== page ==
08 Feb The Marquesas Islands – Wednesday, January 30 to Friday, February 8, 2002
Delivery of the OC6 to Hakahau, Ua Pou in The Marquesas Islands
The following is an excerpt from an email that we sent to our many friends who have been following the progress of our attempts to secure a new OC 6 for the Canoe Club in Hakahau, Ua Pou in the Marquesas Islands:
Ratero’s Dream: Canoes for Ua Pou in the Marquesas Islands
Since I last wrote to you, we have made significant progress on the canoe project; we owe thanks to many of you for your ideas and support. It was a fast learning curve and as a result, Ua Pou now has two new canoes. Sharry and I contracted for a new 43 ft, OC6 canoe, weighing 155 kilos and built by Moana Nui Polynesian Canoes in Whangarei, New Zealand. The canoe was completed in early January and loaded onto the newly renovated 170 ft excursion yacht, Asteria, which had been in New Zealand for a retrofit; Asteria is managed by Don’s brother, Dan Stabbert, for European owners. The canoe builder, Kris Kjeldsen, really hustled to meet the delivery schedule and, in support of the canoe club in Hakahau, even donated a mold for an OC1, 24-foot one man racing canoe. Brother Dan and the owners of Asteria were supportive of what we were trying to accomplish, and sent Asteria out of its way to the Marquesas Islands, to deliver the canoe to the village front door, 3000 nm from Auckland. By the time Kris had built the canoe and delivered it to Asteria, he had also committed to travel to Hakahau in May, with his wife Ally and their two infant daughters, to teach the young men of the outrigger canoe club how to build fiberglass canoes.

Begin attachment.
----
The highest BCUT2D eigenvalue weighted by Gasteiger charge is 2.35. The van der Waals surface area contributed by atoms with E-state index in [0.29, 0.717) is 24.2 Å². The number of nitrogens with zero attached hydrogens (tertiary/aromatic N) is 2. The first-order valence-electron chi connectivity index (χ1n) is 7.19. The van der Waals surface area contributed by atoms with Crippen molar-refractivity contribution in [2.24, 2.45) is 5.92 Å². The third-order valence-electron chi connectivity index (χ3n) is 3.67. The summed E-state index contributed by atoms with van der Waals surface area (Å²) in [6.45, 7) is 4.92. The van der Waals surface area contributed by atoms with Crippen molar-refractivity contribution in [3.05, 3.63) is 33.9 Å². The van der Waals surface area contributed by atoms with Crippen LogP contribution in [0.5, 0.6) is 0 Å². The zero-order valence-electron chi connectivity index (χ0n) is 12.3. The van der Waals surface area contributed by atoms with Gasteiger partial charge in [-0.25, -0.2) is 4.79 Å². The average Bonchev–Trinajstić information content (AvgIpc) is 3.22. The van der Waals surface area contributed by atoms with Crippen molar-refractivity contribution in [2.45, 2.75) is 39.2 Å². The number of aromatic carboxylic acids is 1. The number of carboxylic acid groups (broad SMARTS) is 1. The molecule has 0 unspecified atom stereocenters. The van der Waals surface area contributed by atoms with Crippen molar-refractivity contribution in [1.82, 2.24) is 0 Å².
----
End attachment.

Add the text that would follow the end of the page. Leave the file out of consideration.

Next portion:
After the Holidays, on January 30, instead of flying directly back to Starr in Auckland from Seattle, Sharry and I joined the Asteria in Papeete and traveled the last 750 NM of the run to Ua Pou. Upon arrival, we had to anchor in a deep harbor on the backside of the Island, because the Asteria at 15.5 ft draft drew too much water to enter the small harbor of Hakahau. When we pulled into the quay in the village in the 15 foot rubber tender to meet Ratero and some of the other villagers, the first thing Ratero said was “welcome home”. How to make a grown man cry!
After flying back to the shipyard in Auckland to finish putting Starr back together, we prepared to head back to Ua Pou to help in building the first canoes. Our goal was to be in Ua Pou by the first of May, when the village was hosting a big canoe regatta and the guys from Hakahau were going to race in the new OC6 canoe. Unfortunately we didn’t make it in time. We didn’t leave Auckland until mid-April and then had to deal with some bad weather, which is another story. Heading 3000 NM, against the wind, taught us that Starr is one tough boat! We arrived in Ua Pou on May 10, just in time to see the first OC1, 24-foot boat, come out of the mold and to say good-bye to Kris, Ally and the babies as they left for the airport to take the plane back to New Zealand.
We hung out in Ua Pou for most of May and observed some positive changes during the time we were there. The fact that there were two additional canoes added to the village, the 43 ft. OC6 plus the new 24 ft. OC1, made it so now the younger kids are training in the older canoes after school. There is also a girl’s team for the first time ever. There are ten more OC1s in the planning stage for immediate construction. There is a 50 foot addition to the Canoe House in the framing stage for the new boats, and three of the canoe club guys are going to New Zealand next March to spend a month working in Kris’ boatbuilding shop learning skills that they can take back with them.
Rataro told us many times how the new canoes have energized the canoe club and how the paddlers have raised their goals for level of achievement. It was a wonderful experience! We can’t thank you all enough for your support!